There are two sides to everything and this is Kizza Besigye’s, a voice many have committed themselves to trying to silence. The book is a must read for it tells the story of a man who has continued to be a thorn in the side of the government today, furthermore it keeps alive the names of the many who have lost their lives fighting for this country and the sacrifices made by individuals, including Museveni, to bring about peace.

Samira Sawlani is a writer and journalist specialising in politics, economy and development of East and Horn of Africa, in particular Kenya, Uganda and Somalia. A holder of an MA in International Studies and Diplomacy from the School of Oriental and African Studies, London, she has written for numerous publications both inside and outside of the African Continent.

Aside from journalism she has also worked in the emergency humanitarian relief and refugee care sector.

Twitter: @samirasawlani


Kalinaki will be speaking about writing non-fiction at the ongoing Uganda International Writers Conference.

Follow the conversations here:  #AWTConference2015

To order a copy of Daniel Kalinaki’s  Kizza Besigye and Uganda’s Unfinished Revolutions, call +256781400484 or email:

In Nairobi the book is available at Bookstop, Yaya Centre & Books Parlour, Bandari Plaza Westlands. 


Book Review: A Nation In Labour | Three voices, one book

Happening today!


Harriet Anena will be in conversation with Juliane Okot P’Bitek today at Femrite on her new poetry collection. Here are three readers’ takes on the book.

A Machine Made Out Of Words | Richard Oduor

Edward Hirsch teaches us that a reader of poetry is like a pilgrim setting out, or what Wallace Williams calls ‘a scholar with one candle’. To set out is to picture oneself as a beginner. To begin is to act – it is to adopt a certain frame of mind, an attitude, and a consciousness. I’m reminded that as a beginner I must open myself to surprise – to risks and thralls – of reading poetry, or of reading too many poems over a short period of time. In reading, I will be using poetry as a tool for reflection and conversation, which by its nature is a narrowing of scope.

A Nation in Labour: A Poetry Collection (2015) by Harriet Anena published by Millennium Press Limited, Kampala-Uganda, is a slender book, less than 100 pages in size, with 55 poems bundled into loosely themed baskets. Throughout the book, the tone oscillates from anger to apathy, sometimes it is sarcastic, sometimes persuasive, yet there are times when it is dour and querulous and patronizing. But even then, there is a purpose in the voice, a galvanizing of support, a steely belief in the society’s ability to turn off the cliff and retrace its footsteps. Though, most times, it sounds hopeless like the instinctual bleats of a wounded antelope stuck in mud.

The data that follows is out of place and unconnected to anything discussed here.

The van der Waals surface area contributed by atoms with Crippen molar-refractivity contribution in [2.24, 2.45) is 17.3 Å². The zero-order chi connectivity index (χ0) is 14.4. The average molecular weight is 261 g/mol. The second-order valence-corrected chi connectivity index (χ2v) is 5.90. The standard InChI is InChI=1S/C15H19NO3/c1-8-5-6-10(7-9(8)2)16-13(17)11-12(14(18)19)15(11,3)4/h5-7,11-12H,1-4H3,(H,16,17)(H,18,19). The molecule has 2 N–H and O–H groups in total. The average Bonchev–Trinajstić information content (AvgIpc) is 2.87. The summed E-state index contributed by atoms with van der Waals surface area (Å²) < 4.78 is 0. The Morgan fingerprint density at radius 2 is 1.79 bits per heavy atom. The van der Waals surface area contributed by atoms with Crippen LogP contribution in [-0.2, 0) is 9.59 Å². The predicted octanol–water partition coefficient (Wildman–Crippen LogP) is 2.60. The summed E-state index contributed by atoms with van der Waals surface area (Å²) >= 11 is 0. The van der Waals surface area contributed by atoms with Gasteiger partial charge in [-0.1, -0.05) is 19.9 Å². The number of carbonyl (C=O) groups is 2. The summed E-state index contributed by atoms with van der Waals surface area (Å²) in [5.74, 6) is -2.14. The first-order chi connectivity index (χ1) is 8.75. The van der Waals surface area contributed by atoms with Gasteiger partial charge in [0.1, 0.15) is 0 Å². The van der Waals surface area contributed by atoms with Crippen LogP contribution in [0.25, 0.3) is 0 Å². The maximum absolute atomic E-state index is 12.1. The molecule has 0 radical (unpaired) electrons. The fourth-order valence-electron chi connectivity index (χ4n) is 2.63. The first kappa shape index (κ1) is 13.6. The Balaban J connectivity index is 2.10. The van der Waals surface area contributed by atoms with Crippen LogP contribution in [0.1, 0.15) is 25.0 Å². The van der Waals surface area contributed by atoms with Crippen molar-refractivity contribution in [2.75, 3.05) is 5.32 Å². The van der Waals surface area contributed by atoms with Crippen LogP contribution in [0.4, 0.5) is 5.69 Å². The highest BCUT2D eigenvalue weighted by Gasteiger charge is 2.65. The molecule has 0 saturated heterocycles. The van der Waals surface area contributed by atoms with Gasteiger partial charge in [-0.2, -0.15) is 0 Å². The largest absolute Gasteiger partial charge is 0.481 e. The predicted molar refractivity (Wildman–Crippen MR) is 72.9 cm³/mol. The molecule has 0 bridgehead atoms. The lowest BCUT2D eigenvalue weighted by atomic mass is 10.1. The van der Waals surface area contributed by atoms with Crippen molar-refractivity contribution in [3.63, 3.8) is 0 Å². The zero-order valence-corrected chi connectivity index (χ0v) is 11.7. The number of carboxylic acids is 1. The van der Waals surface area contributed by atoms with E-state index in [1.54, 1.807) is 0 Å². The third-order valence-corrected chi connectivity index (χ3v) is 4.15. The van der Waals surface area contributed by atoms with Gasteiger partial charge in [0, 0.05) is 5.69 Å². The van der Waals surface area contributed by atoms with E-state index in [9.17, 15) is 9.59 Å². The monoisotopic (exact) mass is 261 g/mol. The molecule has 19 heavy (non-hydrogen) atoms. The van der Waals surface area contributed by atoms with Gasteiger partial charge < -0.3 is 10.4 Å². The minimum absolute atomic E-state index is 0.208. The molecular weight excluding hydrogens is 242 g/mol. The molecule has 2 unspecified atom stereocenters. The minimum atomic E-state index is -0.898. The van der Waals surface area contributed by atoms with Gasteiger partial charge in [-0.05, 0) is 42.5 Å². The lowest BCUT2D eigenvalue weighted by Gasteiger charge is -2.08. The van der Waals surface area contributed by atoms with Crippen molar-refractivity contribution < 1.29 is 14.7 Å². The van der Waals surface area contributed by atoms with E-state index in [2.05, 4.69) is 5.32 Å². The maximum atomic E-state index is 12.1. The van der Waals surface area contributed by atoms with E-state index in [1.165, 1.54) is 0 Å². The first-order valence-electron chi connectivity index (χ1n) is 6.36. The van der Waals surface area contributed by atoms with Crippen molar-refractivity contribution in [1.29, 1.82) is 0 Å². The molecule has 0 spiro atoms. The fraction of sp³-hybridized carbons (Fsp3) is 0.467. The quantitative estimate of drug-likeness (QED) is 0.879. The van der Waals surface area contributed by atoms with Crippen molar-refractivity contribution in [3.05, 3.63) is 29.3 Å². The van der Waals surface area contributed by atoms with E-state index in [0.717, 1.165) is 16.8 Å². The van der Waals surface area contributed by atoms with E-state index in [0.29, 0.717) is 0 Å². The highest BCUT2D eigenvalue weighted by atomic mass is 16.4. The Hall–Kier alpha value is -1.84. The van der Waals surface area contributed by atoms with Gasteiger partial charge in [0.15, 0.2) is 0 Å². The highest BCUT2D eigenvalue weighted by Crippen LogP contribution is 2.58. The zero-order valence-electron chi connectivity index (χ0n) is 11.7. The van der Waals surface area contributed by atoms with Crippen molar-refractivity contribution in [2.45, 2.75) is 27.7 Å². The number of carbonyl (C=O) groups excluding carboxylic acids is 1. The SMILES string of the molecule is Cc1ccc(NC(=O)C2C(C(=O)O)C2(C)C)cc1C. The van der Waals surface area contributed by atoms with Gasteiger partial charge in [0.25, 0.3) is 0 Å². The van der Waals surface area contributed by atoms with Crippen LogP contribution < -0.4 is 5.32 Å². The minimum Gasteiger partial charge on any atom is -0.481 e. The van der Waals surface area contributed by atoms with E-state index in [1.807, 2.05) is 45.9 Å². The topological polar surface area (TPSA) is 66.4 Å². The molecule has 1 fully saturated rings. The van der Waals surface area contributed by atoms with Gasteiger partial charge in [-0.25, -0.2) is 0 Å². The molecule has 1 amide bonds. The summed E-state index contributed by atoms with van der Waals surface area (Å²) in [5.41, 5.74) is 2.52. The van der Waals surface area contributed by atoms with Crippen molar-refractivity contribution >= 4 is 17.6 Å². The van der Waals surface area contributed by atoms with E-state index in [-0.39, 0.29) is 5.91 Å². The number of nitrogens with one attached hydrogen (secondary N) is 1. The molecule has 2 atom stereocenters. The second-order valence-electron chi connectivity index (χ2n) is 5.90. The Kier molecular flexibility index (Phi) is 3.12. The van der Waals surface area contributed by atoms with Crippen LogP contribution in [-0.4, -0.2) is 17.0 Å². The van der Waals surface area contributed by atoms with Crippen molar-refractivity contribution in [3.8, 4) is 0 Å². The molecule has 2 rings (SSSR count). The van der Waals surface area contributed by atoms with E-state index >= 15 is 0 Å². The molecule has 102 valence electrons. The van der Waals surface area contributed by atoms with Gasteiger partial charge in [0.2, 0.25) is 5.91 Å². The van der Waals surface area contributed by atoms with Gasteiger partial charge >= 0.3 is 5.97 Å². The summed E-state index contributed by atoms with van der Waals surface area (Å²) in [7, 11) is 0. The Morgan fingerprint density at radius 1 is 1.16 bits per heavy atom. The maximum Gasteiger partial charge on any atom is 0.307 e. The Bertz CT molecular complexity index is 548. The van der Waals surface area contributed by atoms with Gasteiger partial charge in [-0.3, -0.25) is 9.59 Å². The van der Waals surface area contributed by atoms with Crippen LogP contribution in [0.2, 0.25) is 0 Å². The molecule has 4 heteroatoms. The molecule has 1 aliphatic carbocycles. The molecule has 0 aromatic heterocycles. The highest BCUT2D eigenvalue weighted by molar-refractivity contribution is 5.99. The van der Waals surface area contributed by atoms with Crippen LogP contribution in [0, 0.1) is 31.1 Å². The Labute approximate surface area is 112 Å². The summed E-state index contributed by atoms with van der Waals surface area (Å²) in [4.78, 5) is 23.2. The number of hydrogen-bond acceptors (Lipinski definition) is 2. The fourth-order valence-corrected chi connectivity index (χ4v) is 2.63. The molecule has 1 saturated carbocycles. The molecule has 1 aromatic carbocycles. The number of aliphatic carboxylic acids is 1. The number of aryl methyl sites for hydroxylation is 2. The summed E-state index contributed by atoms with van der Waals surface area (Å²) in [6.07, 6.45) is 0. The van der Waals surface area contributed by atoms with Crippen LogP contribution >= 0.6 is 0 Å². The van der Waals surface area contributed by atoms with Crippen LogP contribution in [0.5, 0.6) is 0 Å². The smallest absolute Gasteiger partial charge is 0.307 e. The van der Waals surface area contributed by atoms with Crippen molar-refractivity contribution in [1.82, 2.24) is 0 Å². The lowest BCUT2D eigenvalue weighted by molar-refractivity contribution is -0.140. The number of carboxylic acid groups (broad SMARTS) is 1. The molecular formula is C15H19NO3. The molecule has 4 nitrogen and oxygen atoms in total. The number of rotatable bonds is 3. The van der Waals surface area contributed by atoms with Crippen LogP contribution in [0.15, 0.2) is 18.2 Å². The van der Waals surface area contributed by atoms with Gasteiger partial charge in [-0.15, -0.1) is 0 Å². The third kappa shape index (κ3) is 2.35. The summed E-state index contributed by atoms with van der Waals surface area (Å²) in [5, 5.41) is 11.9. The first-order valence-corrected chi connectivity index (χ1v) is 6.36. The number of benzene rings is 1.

A Nation in Labour is a multitude of voices, a collective protest against the present, and a stubborn belief in the possibility of new ways of being, in Uganda.

The first poem, Walking on Nails, opens the curtain to a society drowning in phobophobia – the fear of fear itself. We are afraid of being afraid. Even when we don’t know what we are afraid of. We fear because the real truth scorches our tongues. We know that fear is a tool for maintaining oppression, but in a society where others showcase tears of joy as others wipe off tears of pain, the lament is a call to see beyond our eyelashes. Unfortunately, fear also creates ambivalence and indecision. In Lest We Forget To Fear, the poet reminds us that despite the volcano of shamelessness we are sitting on /…/ let’s not forget to fear. And even in the pursuit of ‘change’, scripted political pretence ought to be thrown out of the window. The poem We Need No New Madiba dismisses pundits who unable to stand his (Madiba’s) feats, bring him down / even in death, and yet they cannot even hold the hem of his cloak.

The chant-y ‘we’ in many of the poems is definitive of the collection. It reminds one of the oft-stated observations by critics that the African poet seldom indulges in poetry that mirrors his private concerns, but that of the community. In Politics and the Development of Modern African Poetry, Friday A. Okon says that “modern African poetry is a poetry of commitment, and therefore, it has utilitarian value. It is an intellectual response to the denigration of Africa and Africans by white colonisers.” Though the collection desists from dragging colonialists into Uganda’s present situation, it aligns with the belief that in Africa, the poet cannot afford to just play around with words, and must in some way tackle the realities of the society.